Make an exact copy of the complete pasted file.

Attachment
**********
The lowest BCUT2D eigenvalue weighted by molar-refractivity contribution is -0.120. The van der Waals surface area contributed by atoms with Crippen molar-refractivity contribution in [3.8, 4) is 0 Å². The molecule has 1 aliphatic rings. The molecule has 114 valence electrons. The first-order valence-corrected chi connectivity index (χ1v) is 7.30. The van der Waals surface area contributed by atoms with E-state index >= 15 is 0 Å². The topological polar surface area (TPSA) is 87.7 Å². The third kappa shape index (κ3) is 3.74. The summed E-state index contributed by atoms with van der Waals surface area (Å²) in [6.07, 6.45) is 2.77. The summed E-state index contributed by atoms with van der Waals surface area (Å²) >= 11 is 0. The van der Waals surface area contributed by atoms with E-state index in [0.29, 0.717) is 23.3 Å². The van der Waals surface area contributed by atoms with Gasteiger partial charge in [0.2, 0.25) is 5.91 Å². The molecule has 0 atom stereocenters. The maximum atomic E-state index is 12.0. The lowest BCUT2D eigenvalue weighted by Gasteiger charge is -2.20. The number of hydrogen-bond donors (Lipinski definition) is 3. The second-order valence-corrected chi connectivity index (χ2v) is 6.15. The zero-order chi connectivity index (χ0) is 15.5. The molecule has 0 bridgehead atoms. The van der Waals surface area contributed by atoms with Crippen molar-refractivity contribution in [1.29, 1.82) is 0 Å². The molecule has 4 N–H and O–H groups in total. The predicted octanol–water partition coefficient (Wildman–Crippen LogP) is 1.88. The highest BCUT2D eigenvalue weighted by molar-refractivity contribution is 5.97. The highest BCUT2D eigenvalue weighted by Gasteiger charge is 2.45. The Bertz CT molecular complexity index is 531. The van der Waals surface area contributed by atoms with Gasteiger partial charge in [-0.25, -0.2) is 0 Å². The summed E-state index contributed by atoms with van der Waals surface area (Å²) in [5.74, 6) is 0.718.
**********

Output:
The lowest BCUT2D eigenvalue weighted by molar-refractivity contribution is -0.120. The van der Waals surface area contributed by atoms with Crippen molar-refractivity contribution in [3.8, 4) is 0 Å². The molecule has 1 aliphatic rings. The molecule has 114 valence electrons. The first-order valence-corrected chi connectivity index (χ1v) is 7.30. The van der Waals surface area contributed by atoms with E-state index >= 15 is 0 Å². The topological polar surface area (TPSA) is 87.7 Å². The third kappa shape index (κ3) is 3.74. The summed E-state index contributed by atoms with van der Waals surface area (Å²) in [6.07, 6.45) is 2.77. The summed E-state index contributed by atoms with van der Waals surface area (Å²) >= 11 is 0. The van der Waals surface area contributed by atoms with E-state index in [0.29, 0.717) is 23.3 Å². The van der Waals surface area contributed by atoms with Gasteiger partial charge in [0.2, 0.25) is 5.91 Å². The molecule has 0 atom stereocenters. The maximum atomic E-state index is 12.0. The lowest BCUT2D eigenvalue weighted by Gasteiger charge is -2.20. The number of hydrogen-bond donors (Lipinski definition) is 3. The second-order valence-corrected chi connectivity index (χ2v) is 6.15. The zero-order chi connectivity index (χ0) is 15.5. The molecule has 0 bridgehead atoms. The van der Waals surface area contributed by atoms with Crippen molar-refractivity contribution in [1.29, 1.82) is 0 Å². The molecule has 4 N–H and O–H groups in total. The predicted octanol–water partition coefficient (Wildman–Crippen LogP) is 1.88. The highest BCUT2D eigenvalue weighted by molar-refractivity contribution is 5.97. The highest BCUT2D eigenvalue weighted by Gasteiger charge is 2.45. The Bertz CT molecular complexity index is 531. The van der Waals surface area contributed by atoms with Gasteiger partial charge in [-0.25, -0.2) is 0 Å². The summed E-state index contributed by atoms with van der Waals surface area (Å²) in [5.74, 6) is 0.718.